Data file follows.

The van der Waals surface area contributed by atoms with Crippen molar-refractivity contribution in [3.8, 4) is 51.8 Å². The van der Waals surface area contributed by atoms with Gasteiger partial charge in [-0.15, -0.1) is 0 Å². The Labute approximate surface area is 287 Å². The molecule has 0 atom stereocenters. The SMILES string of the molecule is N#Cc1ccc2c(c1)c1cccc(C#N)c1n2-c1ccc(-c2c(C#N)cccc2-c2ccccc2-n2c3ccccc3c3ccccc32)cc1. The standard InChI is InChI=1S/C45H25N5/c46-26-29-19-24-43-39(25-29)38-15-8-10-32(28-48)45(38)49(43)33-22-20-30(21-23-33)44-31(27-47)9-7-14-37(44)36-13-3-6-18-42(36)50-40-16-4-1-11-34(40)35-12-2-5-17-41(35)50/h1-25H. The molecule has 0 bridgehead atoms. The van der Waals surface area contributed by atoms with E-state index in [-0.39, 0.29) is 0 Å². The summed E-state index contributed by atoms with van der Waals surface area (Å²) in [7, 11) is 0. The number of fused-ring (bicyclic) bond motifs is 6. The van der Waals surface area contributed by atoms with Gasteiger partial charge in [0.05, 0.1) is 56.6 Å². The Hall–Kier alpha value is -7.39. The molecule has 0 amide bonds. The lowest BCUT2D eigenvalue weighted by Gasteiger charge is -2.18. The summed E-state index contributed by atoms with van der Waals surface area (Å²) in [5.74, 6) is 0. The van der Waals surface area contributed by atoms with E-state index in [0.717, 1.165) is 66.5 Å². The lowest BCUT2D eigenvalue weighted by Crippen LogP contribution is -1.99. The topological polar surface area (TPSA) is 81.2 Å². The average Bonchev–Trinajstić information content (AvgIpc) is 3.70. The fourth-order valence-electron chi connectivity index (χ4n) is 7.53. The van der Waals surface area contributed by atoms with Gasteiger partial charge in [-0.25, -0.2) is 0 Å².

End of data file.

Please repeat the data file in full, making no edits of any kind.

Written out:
The van der Waals surface area contributed by atoms with Crippen molar-refractivity contribution in [3.8, 4) is 51.8 Å². The van der Waals surface area contributed by atoms with Gasteiger partial charge in [-0.15, -0.1) is 0 Å². The Labute approximate surface area is 287 Å². The molecule has 0 atom stereocenters. The SMILES string of the molecule is N#Cc1ccc2c(c1)c1cccc(C#N)c1n2-c1ccc(-c2c(C#N)cccc2-c2ccccc2-n2c3ccccc3c3ccccc32)cc1. The standard InChI is InChI=1S/C45H25N5/c46-26-29-19-24-43-39(25-29)38-15-8-10-32(28-48)45(38)49(43)33-22-20-30(21-23-33)44-31(27-47)9-7-14-37(44)36-13-3-6-18-42(36)50-40-16-4-1-11-34(40)35-12-2-5-17-41(35)50/h1-25H. The molecule has 0 bridgehead atoms. The van der Waals surface area contributed by atoms with E-state index in [-0.39, 0.29) is 0 Å². The summed E-state index contributed by atoms with van der Waals surface area (Å²) in [7, 11) is 0. The number of fused-ring (bicyclic) bond motifs is 6. The van der Waals surface area contributed by atoms with Gasteiger partial charge in [0.05, 0.1) is 56.6 Å². The Hall–Kier alpha value is -7.39. The molecule has 0 amide bonds. The lowest BCUT2D eigenvalue weighted by Gasteiger charge is -2.18. The summed E-state index contributed by atoms with van der Waals surface area (Å²) in [5.74, 6) is 0. The van der Waals surface area contributed by atoms with E-state index in [0.717, 1.165) is 66.5 Å². The lowest BCUT2D eigenvalue weighted by Crippen LogP contribution is -1.99. The topological polar surface area (TPSA) is 81.2 Å². The average Bonchev–Trinajstić information content (AvgIpc) is 3.70. The fourth-order valence-electron chi connectivity index (χ4n) is 7.53. The van der Waals surface area contributed by atoms with Gasteiger partial charge in [-0.25, -0.2) is 0 Å².